Law Society’s submission on the challenges of the gig economy

The Law Society has suggested that people working in the “gig economy” should be assumed to have access to standard employment rights.

The representative body for solicitors in England and Wales has argued that employers should have to demonstrate why its workers shouldn’t be entitled to rights such as paid holidays and a minimum wage.

The intervention comes after another key ruling earlier this month, in which a Tribunal concluded that a bicycle courier had been wrongly classed as a self-employed freelancer by CitySprint.

The success of the claim, brought by South Londoner Maggie Dewhurst, could set an important precedent for a number of similar cases set to be heard later this year.

The Law Society’s comments were in response to a call for evidence from the Business, Energy and Industrial Strategy Committee on how changing employment models were impacting on Britain’s working practices.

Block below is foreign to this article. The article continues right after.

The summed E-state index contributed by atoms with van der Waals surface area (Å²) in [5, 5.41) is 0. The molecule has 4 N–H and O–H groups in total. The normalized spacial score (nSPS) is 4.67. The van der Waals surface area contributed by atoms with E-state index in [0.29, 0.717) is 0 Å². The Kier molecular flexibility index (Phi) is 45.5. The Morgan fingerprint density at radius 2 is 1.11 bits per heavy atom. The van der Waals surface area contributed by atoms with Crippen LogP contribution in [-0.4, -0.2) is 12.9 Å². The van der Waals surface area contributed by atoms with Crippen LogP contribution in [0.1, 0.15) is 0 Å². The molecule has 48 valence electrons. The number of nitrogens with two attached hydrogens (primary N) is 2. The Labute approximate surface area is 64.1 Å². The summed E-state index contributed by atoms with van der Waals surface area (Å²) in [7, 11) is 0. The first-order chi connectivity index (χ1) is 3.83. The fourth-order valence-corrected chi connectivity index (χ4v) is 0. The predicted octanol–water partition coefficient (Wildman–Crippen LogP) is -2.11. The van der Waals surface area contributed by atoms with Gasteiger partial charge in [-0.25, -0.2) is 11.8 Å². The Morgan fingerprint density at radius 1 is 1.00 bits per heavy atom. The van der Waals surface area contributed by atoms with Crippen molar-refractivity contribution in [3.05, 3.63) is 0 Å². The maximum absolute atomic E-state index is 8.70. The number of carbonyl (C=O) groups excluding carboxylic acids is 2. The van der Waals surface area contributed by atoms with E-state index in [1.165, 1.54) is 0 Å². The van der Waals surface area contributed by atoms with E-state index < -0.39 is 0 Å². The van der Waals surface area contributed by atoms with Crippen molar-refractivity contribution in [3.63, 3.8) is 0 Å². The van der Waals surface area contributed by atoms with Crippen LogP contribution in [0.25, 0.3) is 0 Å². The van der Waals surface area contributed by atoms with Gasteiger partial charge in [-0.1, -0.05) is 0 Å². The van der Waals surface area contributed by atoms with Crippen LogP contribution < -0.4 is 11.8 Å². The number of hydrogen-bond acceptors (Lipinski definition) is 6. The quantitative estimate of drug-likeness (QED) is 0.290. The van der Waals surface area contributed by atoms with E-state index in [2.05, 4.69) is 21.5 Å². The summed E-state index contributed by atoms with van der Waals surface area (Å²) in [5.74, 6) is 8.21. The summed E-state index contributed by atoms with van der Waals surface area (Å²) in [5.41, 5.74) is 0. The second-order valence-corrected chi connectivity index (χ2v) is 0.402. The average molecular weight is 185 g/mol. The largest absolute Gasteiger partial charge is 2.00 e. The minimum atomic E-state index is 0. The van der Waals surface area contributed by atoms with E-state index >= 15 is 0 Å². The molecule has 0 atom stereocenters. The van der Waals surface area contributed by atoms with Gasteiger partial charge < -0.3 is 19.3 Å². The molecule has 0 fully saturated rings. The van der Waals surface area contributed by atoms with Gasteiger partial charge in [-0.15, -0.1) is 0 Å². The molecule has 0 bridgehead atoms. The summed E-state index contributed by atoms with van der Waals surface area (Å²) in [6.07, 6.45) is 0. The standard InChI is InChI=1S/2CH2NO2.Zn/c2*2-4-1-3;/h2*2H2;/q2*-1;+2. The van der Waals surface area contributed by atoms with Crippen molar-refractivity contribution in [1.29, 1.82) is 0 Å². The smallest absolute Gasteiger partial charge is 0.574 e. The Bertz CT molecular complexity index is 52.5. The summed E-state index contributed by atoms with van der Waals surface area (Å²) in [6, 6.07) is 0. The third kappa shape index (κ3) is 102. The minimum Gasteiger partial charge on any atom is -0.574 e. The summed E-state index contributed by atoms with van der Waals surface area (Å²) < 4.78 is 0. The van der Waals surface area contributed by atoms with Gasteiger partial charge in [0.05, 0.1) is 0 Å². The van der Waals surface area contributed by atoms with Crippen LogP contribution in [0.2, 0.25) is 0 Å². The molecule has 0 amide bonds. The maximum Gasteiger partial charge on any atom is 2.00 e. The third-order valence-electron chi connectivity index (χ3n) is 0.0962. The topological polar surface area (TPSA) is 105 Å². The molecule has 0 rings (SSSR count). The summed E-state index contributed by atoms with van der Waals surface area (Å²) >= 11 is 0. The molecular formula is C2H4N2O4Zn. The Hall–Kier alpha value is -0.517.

In its submission, the society makes the case that employment status is at present rather sketchily defined and it may be time to reassess whether the legal definitions are fit for purpose.

A spokesman said: “The Law Society does not take a view as to whether this new model of work is a positive or negative development. Our interest is in exploring how employment law can best work in the modern economy.

“One problem with existing law is the separate categories of ’employees’ and ‘workers’, enjoying different levels of rights. The very existence of a separate category of ‘worker’ creates uncertainty. As a result many people have no clear idea of their true legal status.

“This can encourage a business to try to impose a particular status, which is more closely related to what they wish the relationship to be rather than what the relationship is in reality.”

For expert advice on employment rights, please contact the head of our Employment team Susan Bernstein or visit our property law page.

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